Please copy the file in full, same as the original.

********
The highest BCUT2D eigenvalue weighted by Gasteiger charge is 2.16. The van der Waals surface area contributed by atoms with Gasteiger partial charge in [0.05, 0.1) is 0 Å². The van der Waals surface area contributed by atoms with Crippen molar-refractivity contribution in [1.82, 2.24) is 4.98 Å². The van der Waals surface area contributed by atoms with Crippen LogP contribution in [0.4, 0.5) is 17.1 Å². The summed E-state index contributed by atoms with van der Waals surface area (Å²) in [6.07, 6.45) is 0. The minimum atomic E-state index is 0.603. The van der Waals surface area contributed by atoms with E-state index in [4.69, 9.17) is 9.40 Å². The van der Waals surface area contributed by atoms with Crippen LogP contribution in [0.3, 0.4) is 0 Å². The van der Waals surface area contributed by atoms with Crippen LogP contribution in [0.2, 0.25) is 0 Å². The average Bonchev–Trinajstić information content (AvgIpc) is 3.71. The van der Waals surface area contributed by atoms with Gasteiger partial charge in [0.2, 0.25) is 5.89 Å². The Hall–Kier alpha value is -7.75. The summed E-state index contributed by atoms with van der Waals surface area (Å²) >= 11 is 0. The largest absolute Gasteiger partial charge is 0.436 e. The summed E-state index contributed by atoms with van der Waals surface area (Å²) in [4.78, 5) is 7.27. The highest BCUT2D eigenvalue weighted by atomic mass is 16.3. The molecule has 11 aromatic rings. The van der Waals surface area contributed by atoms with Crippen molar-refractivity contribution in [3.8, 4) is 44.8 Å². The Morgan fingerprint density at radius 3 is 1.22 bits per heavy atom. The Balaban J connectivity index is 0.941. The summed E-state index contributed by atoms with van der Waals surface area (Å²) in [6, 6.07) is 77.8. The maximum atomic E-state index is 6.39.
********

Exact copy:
The highest BCUT2D eigenvalue weighted by Gasteiger charge is 2.16. The van der Waals surface area contributed by atoms with Gasteiger partial charge in [0.05, 0.1) is 0 Å². The van der Waals surface area contributed by atoms with Crippen molar-refractivity contribution in [1.82, 2.24) is 4.98 Å². The van der Waals surface area contributed by atoms with Crippen LogP contribution in [0.4, 0.5) is 17.1 Å². The summed E-state index contributed by atoms with van der Waals surface area (Å²) in [6.07, 6.45) is 0. The minimum atomic E-state index is 0.603. The van der Waals surface area contributed by atoms with E-state index in [4.69, 9.17) is 9.40 Å². The van der Waals surface area contributed by atoms with Crippen LogP contribution in [0.3, 0.4) is 0 Å². The van der Waals surface area contributed by atoms with Crippen LogP contribution in [0.2, 0.25) is 0 Å². The average Bonchev–Trinajstić information content (AvgIpc) is 3.71. The van der Waals surface area contributed by atoms with Gasteiger partial charge in [0.2, 0.25) is 5.89 Å². The Hall–Kier alpha value is -7.75. The summed E-state index contributed by atoms with van der Waals surface area (Å²) >= 11 is 0. The largest absolute Gasteiger partial charge is 0.436 e. The summed E-state index contributed by atoms with van der Waals surface area (Å²) in [4.78, 5) is 7.27. The highest BCUT2D eigenvalue weighted by atomic mass is 16.3. The molecule has 11 aromatic rings. The van der Waals surface area contributed by atoms with Crippen molar-refractivity contribution in [3.8, 4) is 44.8 Å². The Morgan fingerprint density at radius 3 is 1.22 bits per heavy atom. The Balaban J connectivity index is 0.941. The summed E-state index contributed by atoms with van der Waals surface area (Å²) in [6, 6.07) is 77.8. The maximum atomic E-state index is 6.39.